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Thursday, 23 May 2013

Highlights on pedagogical concerns in translation programs at universities in the Gulf Region.


In this communication, I would like to share with you some reflections on a series of recent interviews I had with potential employees (universities) in three universities in the Gulf zone. I was pleased to hear the panelists asking very intriguing questions that gave me an idea of the increasing interests in the region for translator training. Even, in one of those universities, the HoD asked very interesting questions about my PhD research endeavour since it was related to teaching (with technology), which I appreciated a lot.

The common  questions I received by the three universities were:

- What is the difference between teaching EFL/ESL and teaching Translation?
- How do you design and develop a course in Translation for future translators?
-How do you teach theory of translation? How to do facilitate this course : lecturing or else?
- How do you integrate technology in teaching a translation course?
- How do you evaluate your students' learning and performance (translation students) ?
- How to do you organise your training/teaching for consecutive interpreting?


As you can see, these are very specific and intriguing questions. With all honesty, I was pleased that these questions were asked . At least, as a researcher, I know where the tendencies are heading in translation programs in the region (My research paper). For the readers of thsi blogue, I would like to keep you abreast of the current orientations in the Arab world (Specifically the Gulf region).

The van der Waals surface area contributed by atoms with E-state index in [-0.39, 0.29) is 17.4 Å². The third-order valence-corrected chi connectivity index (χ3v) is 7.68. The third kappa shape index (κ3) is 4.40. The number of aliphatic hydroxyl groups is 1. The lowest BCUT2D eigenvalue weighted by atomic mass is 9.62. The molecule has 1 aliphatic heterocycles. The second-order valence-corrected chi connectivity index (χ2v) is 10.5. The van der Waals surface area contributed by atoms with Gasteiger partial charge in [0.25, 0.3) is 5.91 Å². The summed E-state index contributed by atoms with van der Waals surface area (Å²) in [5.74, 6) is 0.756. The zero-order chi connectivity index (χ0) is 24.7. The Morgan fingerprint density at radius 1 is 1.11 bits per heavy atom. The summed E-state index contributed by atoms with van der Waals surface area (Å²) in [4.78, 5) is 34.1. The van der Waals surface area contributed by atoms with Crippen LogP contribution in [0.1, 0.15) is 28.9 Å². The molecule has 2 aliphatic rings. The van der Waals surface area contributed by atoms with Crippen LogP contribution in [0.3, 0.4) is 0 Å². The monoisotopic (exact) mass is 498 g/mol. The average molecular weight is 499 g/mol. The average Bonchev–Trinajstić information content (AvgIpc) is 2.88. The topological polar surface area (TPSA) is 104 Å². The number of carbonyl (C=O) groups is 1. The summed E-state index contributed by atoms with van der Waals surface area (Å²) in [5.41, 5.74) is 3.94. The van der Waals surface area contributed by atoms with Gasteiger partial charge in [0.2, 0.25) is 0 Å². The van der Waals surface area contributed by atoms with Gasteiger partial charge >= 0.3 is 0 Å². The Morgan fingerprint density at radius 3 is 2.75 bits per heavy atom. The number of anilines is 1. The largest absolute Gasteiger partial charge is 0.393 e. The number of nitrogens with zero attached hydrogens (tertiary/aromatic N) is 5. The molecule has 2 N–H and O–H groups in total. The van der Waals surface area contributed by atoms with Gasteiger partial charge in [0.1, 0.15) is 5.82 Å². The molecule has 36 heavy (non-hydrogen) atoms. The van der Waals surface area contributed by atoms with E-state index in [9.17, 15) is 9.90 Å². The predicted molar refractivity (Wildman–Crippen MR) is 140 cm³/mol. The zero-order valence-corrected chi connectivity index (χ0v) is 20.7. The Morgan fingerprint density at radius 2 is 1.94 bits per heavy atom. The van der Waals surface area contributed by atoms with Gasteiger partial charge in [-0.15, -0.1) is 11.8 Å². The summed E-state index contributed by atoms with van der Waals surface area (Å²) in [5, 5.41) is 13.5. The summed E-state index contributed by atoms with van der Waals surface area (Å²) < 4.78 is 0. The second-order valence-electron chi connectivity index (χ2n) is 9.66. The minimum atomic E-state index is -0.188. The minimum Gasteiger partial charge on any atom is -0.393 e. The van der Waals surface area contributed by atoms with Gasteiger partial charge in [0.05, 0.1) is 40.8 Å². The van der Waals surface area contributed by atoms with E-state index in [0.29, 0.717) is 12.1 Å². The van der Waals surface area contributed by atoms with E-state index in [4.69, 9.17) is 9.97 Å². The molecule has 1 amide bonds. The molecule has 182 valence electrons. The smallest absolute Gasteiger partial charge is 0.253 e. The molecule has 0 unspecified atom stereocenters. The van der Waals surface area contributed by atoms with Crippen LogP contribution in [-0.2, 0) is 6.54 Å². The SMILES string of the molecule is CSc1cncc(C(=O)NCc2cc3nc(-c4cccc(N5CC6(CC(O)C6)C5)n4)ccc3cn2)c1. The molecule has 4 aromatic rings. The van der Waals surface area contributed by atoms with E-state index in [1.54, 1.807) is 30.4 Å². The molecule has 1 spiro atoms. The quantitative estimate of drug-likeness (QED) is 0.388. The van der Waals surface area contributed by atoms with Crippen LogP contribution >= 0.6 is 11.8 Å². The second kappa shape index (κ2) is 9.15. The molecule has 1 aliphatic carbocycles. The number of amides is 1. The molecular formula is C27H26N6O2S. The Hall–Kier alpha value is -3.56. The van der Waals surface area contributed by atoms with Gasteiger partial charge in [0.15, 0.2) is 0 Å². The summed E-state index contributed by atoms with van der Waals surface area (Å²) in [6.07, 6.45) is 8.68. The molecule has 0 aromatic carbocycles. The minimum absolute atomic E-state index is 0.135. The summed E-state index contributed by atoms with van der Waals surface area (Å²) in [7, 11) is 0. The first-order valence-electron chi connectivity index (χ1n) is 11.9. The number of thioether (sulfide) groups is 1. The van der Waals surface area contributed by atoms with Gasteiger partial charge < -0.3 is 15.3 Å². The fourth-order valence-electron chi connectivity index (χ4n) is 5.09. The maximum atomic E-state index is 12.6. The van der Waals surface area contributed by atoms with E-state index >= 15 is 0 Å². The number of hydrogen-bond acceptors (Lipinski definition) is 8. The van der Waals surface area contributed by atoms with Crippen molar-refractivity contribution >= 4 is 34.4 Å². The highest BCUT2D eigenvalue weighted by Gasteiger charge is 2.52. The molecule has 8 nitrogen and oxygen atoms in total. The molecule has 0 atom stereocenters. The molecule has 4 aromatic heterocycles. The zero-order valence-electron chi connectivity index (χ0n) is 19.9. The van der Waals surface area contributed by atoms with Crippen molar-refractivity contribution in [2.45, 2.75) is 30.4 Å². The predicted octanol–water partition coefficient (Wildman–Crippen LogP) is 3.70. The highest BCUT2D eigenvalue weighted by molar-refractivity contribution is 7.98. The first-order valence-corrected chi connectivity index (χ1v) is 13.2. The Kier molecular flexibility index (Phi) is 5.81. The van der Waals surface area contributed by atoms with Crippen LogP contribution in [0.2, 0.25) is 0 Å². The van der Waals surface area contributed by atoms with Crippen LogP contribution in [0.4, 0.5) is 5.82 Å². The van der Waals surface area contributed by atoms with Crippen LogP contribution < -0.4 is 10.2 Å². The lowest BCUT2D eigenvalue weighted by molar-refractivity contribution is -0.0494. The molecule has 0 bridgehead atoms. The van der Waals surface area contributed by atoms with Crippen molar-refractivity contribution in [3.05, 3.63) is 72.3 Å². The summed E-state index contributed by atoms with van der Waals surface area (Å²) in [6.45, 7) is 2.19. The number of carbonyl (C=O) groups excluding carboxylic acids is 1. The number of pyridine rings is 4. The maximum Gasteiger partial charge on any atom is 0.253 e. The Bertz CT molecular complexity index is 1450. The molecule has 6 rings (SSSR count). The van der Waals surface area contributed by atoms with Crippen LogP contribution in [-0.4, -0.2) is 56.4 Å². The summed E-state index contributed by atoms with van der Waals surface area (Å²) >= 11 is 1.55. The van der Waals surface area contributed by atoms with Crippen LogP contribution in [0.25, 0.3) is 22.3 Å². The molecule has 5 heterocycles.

One more conclusion I would like to add is that the stakeholders' perception about translator training in the region (apart from few ...very few ( a couple) universities) still misinterprets the complexity of the discipline and the profession.Training a future qualified and professional translator (interpreter, reviser) would lead to transformations not only at the individual level (like in the case of the language students), but also ( and mostly) at the social and economic levels. Therefore, to have an adequate program of translation that could deliver that type of outputs needs competent HUMAN RESOURCES(Faculty) and OPTIMISED/WELL DESIGNED AND DEVELOPED Curricula and pedagogies in place.

Last, we need to be aware that students (the clients) are not daft. They are digital natives and they consult social media, online forums to see what is happening in their dicipline and future profession. I am sure that they will pin point to the absence of FRESH and MARKET oriented contenst as well as qualified human resources who could respond to their aspirations. Students' demographics, in addition to TRANSLATOR WORKING PATTERNS, have changed..........So, beware !!. New contentcs and pedagogies need to be catered for to satisfy these needs as well to those of the professional and local context.

Fouad


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